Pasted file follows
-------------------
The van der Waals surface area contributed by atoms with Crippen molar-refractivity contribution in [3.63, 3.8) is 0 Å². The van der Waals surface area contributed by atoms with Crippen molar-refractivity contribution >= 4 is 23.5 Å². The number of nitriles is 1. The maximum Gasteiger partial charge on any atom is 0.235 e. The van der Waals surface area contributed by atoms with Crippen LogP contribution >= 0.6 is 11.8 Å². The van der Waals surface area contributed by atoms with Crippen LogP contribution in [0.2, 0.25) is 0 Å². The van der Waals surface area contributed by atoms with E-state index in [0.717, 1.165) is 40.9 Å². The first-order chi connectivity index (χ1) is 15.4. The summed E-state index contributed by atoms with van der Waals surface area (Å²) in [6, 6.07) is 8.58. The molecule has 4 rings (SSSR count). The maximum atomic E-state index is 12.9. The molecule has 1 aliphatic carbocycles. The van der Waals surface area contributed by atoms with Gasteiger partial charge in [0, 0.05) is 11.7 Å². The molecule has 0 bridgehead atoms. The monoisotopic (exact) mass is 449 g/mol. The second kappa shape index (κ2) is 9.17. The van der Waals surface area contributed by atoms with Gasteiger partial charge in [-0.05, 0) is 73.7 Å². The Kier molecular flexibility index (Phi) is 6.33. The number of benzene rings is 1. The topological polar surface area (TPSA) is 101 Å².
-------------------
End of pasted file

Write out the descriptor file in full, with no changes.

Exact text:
The van der Waals surface area contributed by atoms with Crippen molar-refractivity contribution in [3.63, 3.8) is 0 Å². The van der Waals surface area contributed by atoms with Crippen molar-refractivity contribution >= 4 is 23.5 Å². The number of nitriles is 1. The maximum Gasteiger partial charge on any atom is 0.235 e. The van der Waals surface area contributed by atoms with Crippen LogP contribution >= 0.6 is 11.8 Å². The van der Waals surface area contributed by atoms with Crippen LogP contribution in [0.2, 0.25) is 0 Å². The van der Waals surface area contributed by atoms with E-state index in [0.717, 1.165) is 40.9 Å². The first-order chi connectivity index (χ1) is 15.4. The summed E-state index contributed by atoms with van der Waals surface area (Å²) in [6, 6.07) is 8.58. The molecule has 4 rings (SSSR count). The maximum atomic E-state index is 12.9. The molecule has 1 aliphatic carbocycles. The van der Waals surface area contributed by atoms with Gasteiger partial charge in [0, 0.05) is 11.7 Å². The molecule has 0 bridgehead atoms. The monoisotopic (exact) mass is 449 g/mol. The second kappa shape index (κ2) is 9.17. The van der Waals surface area contributed by atoms with Gasteiger partial charge in [-0.05, 0) is 73.7 Å². The Kier molecular flexibility index (Phi) is 6.33. The number of benzene rings is 1. The topological polar surface area (TPSA) is 101 Å².